Electoral Commission says May's 2012 council election 'well run'
An independent watchdog has concluded that Scotland's local authority elections in May were well run.
The Electoral Commission report revealed that 89% of voters were confident that the local government vote was managed well.
That contrasted with the previous local election in 2007 which was marred by delays and an increase in the number of invalid ballot papers.
The next Scottish election will be for the European Parliament in 2014.
In the autumn of that year there is likely to be a Scottish independence referendum.
The Electoral Management Board (EMB) for Scotland was given the role of co-ordinating the administration of the elections for 2012.
The report found that the work undertaken by the board led to improvements for voters, with all returning officers meeting the commission's standards for well-run polls.
A total of 98% of people who voted at a polling station said they were very or fairly satisfied with the process, while 97% of postal voters were very or fairly satisfied.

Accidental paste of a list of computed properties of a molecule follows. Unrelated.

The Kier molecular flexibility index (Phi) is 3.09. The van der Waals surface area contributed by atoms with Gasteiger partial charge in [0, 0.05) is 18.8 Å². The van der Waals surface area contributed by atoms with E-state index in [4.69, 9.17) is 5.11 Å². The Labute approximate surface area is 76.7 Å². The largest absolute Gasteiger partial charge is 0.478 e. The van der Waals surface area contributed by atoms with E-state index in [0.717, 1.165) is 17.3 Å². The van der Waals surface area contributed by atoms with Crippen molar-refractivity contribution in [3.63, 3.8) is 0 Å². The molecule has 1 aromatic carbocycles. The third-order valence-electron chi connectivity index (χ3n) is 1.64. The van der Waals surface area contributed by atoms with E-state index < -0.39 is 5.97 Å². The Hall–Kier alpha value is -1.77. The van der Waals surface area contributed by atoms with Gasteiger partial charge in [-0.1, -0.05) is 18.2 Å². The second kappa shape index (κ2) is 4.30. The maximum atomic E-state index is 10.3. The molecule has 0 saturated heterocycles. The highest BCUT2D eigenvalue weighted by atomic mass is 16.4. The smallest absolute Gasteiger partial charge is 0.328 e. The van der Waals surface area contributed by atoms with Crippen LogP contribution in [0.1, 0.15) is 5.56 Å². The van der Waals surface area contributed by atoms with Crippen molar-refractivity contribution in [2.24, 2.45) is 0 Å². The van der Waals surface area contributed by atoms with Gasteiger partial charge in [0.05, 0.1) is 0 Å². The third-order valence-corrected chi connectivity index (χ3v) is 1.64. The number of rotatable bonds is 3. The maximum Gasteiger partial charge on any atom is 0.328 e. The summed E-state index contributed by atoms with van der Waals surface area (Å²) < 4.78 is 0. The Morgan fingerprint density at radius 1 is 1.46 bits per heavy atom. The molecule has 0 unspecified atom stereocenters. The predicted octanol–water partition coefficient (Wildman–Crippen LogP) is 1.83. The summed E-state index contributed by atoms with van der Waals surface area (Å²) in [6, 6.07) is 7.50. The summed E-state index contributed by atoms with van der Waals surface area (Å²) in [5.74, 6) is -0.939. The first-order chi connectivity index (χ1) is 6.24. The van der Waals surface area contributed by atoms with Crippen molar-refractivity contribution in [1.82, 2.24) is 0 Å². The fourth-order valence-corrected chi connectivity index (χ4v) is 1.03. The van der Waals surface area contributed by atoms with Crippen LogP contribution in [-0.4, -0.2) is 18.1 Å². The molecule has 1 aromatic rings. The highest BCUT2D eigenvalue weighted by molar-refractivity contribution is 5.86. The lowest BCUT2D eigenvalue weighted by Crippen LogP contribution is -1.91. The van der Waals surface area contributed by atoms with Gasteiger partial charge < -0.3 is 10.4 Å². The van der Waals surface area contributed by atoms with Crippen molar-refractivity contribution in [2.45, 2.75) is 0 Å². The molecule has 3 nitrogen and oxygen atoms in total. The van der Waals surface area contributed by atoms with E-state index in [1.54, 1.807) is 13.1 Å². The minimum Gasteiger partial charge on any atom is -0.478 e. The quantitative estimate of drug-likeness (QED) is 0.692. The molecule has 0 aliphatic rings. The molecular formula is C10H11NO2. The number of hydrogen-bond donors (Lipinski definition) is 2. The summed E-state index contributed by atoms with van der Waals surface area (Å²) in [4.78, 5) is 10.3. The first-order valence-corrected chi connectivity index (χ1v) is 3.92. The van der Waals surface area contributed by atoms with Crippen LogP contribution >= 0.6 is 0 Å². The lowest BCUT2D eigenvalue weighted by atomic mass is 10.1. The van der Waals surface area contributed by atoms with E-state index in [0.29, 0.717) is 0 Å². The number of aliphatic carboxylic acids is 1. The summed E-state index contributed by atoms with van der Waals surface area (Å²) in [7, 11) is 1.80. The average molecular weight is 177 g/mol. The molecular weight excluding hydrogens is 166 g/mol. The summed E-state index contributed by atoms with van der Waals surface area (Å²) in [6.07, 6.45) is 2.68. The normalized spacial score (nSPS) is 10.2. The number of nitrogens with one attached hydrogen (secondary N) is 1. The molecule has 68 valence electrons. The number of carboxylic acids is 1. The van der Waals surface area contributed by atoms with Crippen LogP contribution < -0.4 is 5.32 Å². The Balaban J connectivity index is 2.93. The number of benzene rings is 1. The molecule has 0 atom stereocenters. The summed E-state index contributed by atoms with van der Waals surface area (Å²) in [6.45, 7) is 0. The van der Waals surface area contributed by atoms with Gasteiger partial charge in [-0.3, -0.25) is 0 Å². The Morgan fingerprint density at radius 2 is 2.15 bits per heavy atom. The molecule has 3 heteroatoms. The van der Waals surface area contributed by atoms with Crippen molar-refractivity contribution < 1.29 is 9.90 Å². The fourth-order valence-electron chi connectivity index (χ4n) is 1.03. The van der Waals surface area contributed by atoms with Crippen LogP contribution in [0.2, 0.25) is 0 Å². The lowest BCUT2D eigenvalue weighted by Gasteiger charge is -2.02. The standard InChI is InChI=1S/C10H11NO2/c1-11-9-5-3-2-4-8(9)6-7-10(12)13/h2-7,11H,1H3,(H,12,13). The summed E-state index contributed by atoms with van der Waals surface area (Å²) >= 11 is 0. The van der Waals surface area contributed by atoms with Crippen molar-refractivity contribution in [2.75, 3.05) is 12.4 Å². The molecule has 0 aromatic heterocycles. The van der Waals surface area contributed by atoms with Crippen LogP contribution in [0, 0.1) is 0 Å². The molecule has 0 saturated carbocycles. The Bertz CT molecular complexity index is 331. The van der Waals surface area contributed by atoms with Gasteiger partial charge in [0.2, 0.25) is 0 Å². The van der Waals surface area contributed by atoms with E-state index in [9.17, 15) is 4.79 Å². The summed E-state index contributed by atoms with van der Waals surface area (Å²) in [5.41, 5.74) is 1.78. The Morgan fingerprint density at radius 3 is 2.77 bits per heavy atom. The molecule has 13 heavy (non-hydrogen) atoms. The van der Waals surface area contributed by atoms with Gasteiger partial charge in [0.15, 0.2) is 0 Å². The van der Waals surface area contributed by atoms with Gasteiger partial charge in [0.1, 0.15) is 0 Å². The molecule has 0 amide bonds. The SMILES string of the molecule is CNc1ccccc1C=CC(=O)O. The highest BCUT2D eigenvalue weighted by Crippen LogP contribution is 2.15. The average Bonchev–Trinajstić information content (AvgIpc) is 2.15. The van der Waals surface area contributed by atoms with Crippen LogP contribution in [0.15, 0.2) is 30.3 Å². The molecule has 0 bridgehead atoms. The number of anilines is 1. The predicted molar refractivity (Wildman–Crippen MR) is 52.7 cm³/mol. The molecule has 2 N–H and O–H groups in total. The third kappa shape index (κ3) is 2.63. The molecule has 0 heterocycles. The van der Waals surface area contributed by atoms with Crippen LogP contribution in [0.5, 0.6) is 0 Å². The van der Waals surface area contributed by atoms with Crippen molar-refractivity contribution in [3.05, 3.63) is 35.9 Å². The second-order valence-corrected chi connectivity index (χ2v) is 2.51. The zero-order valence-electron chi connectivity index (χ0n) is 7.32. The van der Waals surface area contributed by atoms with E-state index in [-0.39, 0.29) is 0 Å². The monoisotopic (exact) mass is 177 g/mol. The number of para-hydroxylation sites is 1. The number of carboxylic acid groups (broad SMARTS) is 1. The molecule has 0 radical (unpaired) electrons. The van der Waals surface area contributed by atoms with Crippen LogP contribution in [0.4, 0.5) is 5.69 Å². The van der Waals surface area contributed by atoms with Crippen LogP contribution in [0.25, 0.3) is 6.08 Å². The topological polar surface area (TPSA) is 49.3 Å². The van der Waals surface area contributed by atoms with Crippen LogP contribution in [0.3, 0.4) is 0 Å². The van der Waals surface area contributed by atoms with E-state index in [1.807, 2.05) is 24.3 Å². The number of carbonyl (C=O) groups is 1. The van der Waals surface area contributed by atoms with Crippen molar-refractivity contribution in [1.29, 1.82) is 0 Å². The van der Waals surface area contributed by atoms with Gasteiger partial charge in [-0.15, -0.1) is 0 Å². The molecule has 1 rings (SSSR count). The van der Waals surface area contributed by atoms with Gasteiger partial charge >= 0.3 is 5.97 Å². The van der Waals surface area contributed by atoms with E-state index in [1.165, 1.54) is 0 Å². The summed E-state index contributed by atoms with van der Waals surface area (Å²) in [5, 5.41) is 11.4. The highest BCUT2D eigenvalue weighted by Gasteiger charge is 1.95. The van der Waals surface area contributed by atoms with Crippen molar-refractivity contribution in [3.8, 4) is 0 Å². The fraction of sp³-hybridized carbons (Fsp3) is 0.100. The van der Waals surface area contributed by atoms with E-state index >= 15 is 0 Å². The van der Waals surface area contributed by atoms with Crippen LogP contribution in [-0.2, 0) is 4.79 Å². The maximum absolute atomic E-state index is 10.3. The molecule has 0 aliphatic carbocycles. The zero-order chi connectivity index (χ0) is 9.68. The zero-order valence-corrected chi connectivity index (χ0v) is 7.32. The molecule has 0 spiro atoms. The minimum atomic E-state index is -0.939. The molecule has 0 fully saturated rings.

John McCormick, Electoral Commissioner for Scotland, said: "Our focus is on voters, so I am pleased that they were satisfied with their experience of voting at these elections. This is testimony to the hard work of election staff across Scotland.
"We have come a long way since the problems of the 2007 council elections but it would be a mistake to think that we can rest now.
"There will be a European Parliament election in 2014 and potentially a referendum to decide the future of Scotland.
"The EMB will need to act now to set in place the structures and resources they will need to co-ordinate these polls and to ensure they are run to the standards that voters expect."
The report found that most voters were confident completing the ballot paper, with 92% saying it was easy to complete and only 4% saying it was difficult.
There were fewer rejected ballots at this election - 1.71% of votes cast as opposed to 1.83% of votes cast in 2007.
Mr McCormick said: "While it is good to see fewer rejected votes, there are still too many.
"We need to look at the information that people receive on their doorsteps, in the polling station or through our public awareness campaigns, and see whether any changes can be made to help voters."